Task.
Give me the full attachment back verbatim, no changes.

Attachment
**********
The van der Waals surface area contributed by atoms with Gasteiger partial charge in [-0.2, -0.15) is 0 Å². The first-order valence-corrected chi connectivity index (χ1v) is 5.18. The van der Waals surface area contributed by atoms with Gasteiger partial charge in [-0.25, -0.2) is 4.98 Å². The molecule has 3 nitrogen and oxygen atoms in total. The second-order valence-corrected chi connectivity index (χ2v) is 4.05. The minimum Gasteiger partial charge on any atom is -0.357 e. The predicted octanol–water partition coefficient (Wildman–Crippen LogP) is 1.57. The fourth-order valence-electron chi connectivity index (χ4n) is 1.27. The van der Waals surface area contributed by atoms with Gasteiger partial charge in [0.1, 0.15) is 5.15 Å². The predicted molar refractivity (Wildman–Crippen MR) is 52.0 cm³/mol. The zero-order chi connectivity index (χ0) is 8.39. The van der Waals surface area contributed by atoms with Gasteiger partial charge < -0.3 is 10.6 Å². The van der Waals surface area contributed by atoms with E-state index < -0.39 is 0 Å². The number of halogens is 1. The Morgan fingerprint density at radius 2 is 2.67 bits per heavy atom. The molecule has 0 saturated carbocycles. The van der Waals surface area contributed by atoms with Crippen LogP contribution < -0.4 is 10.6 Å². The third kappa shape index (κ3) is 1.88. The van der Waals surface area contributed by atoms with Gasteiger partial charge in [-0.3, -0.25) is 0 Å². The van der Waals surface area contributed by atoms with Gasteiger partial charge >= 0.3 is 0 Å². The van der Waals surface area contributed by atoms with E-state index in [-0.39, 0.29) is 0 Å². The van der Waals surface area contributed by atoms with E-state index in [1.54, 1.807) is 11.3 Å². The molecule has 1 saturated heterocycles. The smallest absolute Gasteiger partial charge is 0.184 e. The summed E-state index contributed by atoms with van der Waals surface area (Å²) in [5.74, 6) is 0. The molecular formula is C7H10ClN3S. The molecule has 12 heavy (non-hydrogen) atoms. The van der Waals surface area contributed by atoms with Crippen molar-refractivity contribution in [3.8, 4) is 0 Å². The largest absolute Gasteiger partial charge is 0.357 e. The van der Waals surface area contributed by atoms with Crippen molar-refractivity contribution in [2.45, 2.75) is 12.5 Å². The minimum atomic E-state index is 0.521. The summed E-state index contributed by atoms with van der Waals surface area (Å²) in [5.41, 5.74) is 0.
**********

The van der Waals surface area contributed by atoms with Gasteiger partial charge in [-0.2, -0.15) is 0 Å². The first-order valence-corrected chi connectivity index (χ1v) is 5.18. The van der Waals surface area contributed by atoms with Gasteiger partial charge in [-0.25, -0.2) is 4.98 Å². The molecule has 3 nitrogen and oxygen atoms in total. The second-order valence-corrected chi connectivity index (χ2v) is 4.05. The minimum Gasteiger partial charge on any atom is -0.357 e. The predicted octanol–water partition coefficient (Wildman–Crippen LogP) is 1.57. The fourth-order valence-electron chi connectivity index (χ4n) is 1.27. The van der Waals surface area contributed by atoms with Gasteiger partial charge in [0.1, 0.15) is 5.15 Å². The predicted molar refractivity (Wildman–Crippen MR) is 52.0 cm³/mol. The zero-order chi connectivity index (χ0) is 8.39. The van der Waals surface area contributed by atoms with Gasteiger partial charge < -0.3 is 10.6 Å². The van der Waals surface area contributed by atoms with E-state index < -0.39 is 0 Å². The number of halogens is 1. The Morgan fingerprint density at radius 2 is 2.67 bits per heavy atom. The molecule has 0 saturated carbocycles. The van der Waals surface area contributed by atoms with Crippen LogP contribution < -0.4 is 10.6 Å². The third kappa shape index (κ3) is 1.88. The van der Waals surface area contributed by atoms with Gasteiger partial charge in [-0.3, -0.25) is 0 Å². The van der Waals surface area contributed by atoms with Gasteiger partial charge >= 0.3 is 0 Å². The van der Waals surface area contributed by atoms with E-state index in [-0.39, 0.29) is 0 Å². The van der Waals surface area contributed by atoms with E-state index in [1.54, 1.807) is 11.3 Å². The molecule has 1 saturated heterocycles. The smallest absolute Gasteiger partial charge is 0.184 e. The summed E-state index contributed by atoms with van der Waals surface area (Å²) in [5.74, 6) is 0. The molecular formula is C7H10ClN3S. The molecule has 12 heavy (non-hydrogen) atoms. The van der Waals surface area contributed by atoms with Crippen molar-refractivity contribution in [3.8, 4) is 0 Å². The largest absolute Gasteiger partial charge is 0.357 e. The van der Waals surface area contributed by atoms with Crippen molar-refractivity contribution in [2.45, 2.75) is 12.5 Å². The minimum atomic E-state index is 0.521. The summed E-state index contributed by atoms with van der Waals surface area (Å²) in [5.41, 5.74) is 0.